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Election '88: The Courts as an Issue

issue brief

Election '88: The Courts as an Issue

Walter Olson October 1, 1988
Legal ReformOther

By now it's a cliche that campaigns are fought on issues that the candidates can't do much about if elected. One way or another, most of the issues this year have this in common. They are all fast slipping out of the control of elected leaders and being taken over by lawyers and courts.

Crime, of course, is an area where the litigators are in control. So in large measure are the schools, as any principal finds out who tries to expel a disruptive student or start an innovative new program. But the law's empire is fast invading new provinces:

 Competitiveness. No other country runs a legal system like ours, and it shows. U.S. makers of small aircraft and sporting goods have been virtually driven out of business by liability while foreign makers thrive. Europeans avoid joint ventures for fear of being drawn into the American courts.

 High technology. In areas from genesplicing to space technology to laser surgery, leadingedge innovators are caught up in an endless guessing game with the courts. The tort onslaught has virtually halted most U.S. research on contraceptives and drugs related to childbirth ("Who in his right mind," the president of one major company has asked, "would work on a product today that would be used by pregnant women?") and is starting to drive other kinds of research offshore as well.

 Waste disposal. Respected engineering firms are refusing contracts to clean up dump sites, fearful of being the only deep pockets on the scene. Incinerators are tied up in court for years while landfills overflow and midnight dumpers have afield day.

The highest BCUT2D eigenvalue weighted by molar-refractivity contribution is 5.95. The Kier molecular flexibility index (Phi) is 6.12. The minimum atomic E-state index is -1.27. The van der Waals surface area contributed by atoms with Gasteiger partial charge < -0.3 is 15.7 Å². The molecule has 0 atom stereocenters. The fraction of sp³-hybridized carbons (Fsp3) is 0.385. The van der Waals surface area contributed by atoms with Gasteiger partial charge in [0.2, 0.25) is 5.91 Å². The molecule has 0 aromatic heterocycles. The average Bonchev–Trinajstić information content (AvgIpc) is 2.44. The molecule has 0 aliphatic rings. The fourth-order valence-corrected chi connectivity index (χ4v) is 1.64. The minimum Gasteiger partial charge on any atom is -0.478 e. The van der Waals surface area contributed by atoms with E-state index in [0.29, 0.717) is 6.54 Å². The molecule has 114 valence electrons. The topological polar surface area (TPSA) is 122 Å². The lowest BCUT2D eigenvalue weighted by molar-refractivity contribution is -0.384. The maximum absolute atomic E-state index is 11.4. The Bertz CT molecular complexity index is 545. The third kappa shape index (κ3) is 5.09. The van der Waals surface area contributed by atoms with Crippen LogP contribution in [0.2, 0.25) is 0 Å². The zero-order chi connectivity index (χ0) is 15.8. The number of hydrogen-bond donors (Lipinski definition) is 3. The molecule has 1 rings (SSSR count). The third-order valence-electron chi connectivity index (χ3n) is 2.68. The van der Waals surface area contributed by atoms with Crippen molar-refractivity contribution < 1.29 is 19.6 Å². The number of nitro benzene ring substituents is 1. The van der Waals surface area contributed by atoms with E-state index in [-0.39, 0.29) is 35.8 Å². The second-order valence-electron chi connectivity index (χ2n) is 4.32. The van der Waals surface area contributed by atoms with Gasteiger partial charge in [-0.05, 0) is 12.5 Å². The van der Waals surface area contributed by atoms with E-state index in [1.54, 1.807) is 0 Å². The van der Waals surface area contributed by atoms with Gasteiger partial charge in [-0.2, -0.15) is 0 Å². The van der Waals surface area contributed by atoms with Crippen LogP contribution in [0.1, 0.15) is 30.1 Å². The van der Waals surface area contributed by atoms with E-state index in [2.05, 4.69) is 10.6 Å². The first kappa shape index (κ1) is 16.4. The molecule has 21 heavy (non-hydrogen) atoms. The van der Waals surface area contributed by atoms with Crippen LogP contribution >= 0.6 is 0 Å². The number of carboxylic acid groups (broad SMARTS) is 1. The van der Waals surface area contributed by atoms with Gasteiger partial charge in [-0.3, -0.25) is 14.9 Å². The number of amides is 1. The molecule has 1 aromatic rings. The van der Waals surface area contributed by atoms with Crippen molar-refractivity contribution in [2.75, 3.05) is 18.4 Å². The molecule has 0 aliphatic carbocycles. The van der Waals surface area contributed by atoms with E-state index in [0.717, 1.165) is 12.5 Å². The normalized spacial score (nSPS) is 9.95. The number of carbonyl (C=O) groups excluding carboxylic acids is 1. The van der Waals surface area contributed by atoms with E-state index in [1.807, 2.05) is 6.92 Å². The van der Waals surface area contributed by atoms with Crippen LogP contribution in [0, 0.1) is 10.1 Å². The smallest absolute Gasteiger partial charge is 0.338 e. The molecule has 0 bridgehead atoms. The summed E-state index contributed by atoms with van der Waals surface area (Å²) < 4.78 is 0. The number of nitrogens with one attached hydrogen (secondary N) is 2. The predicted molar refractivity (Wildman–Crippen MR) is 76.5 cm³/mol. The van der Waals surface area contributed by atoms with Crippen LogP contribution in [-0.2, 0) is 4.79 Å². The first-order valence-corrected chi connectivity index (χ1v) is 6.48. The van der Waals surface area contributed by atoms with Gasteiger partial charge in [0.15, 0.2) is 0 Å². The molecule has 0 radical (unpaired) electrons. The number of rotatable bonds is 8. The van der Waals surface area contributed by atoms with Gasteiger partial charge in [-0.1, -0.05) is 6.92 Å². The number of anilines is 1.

Child care. Candidates are searching for ways to expand parents' daycare options. No matter; skyrocketing insurance rates, driven by tear of massive verdicts, are closing down centers as fast as they open.

On issue after issue the story is the same: a president or governor can propose, but the courts dispose. Curbing hospital costs? Malpracticewary doctors spend billions on redundant testing and covertheirtail paperwork. Making labor markets more flexible? The most rigid constraints on hiring, firing and the like now come from the courts, not Washington. Getting AIDS drugs to market faster? The FDA may approve and endorse, but drug and vaccine sellers, are more afraid of what the courts could do.

In California and Texas, outofcontrol legal systems are on the campaign agenda this year in big ballot fights. But this issue is beginning to arrive elsewhere too.

And the movement for legal reform now has its manifesto. Peter Huber's book LIABILITY: THE LEGAL REVOLUTION AND ITS CONSEQUENCES is now out from Basic Books. No other book so pungently, thoroughly and clearly explains what has gone wrong in the liability courts. It's even entertaining to read: you'll laugh at Peter's wit while you wince at the outrages of the system he describes.